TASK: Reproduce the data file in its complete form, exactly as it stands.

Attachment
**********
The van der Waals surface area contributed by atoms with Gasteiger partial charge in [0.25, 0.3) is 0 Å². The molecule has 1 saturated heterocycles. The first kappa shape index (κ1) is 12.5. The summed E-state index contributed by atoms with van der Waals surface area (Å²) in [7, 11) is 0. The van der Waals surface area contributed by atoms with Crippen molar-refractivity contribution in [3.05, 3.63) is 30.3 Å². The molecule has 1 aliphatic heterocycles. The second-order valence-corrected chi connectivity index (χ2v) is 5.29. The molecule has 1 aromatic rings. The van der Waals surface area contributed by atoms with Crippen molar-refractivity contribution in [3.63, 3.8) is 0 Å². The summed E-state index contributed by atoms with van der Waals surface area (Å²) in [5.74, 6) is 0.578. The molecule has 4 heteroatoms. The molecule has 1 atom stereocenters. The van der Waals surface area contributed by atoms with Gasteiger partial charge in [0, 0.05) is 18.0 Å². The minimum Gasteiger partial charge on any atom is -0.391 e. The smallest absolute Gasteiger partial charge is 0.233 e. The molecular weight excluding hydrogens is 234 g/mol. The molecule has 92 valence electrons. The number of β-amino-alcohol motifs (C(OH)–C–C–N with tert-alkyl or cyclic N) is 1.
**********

The van der Waals surface area contributed by atoms with Gasteiger partial charge in [0.25, 0.3) is 0 Å². The molecule has 1 saturated heterocycles. The first kappa shape index (κ1) is 12.5. The summed E-state index contributed by atoms with van der Waals surface area (Å²) in [7, 11) is 0. The van der Waals surface area contributed by atoms with Crippen molar-refractivity contribution in [3.05, 3.63) is 30.3 Å². The molecule has 1 aliphatic heterocycles. The second-order valence-corrected chi connectivity index (χ2v) is 5.29. The molecule has 1 aromatic rings. The van der Waals surface area contributed by atoms with Crippen molar-refractivity contribution in [3.63, 3.8) is 0 Å². The summed E-state index contributed by atoms with van der Waals surface area (Å²) in [5.74, 6) is 0.578. The molecule has 4 heteroatoms. The molecule has 1 atom stereocenters. The van der Waals surface area contributed by atoms with Gasteiger partial charge in [0, 0.05) is 18.0 Å². The minimum Gasteiger partial charge on any atom is -0.391 e. The smallest absolute Gasteiger partial charge is 0.233 e. The molecular weight excluding hydrogens is 234 g/mol. The molecule has 92 valence electrons. The number of β-amino-alcohol motifs (C(OH)–C–C–N with tert-alkyl or cyclic N) is 1.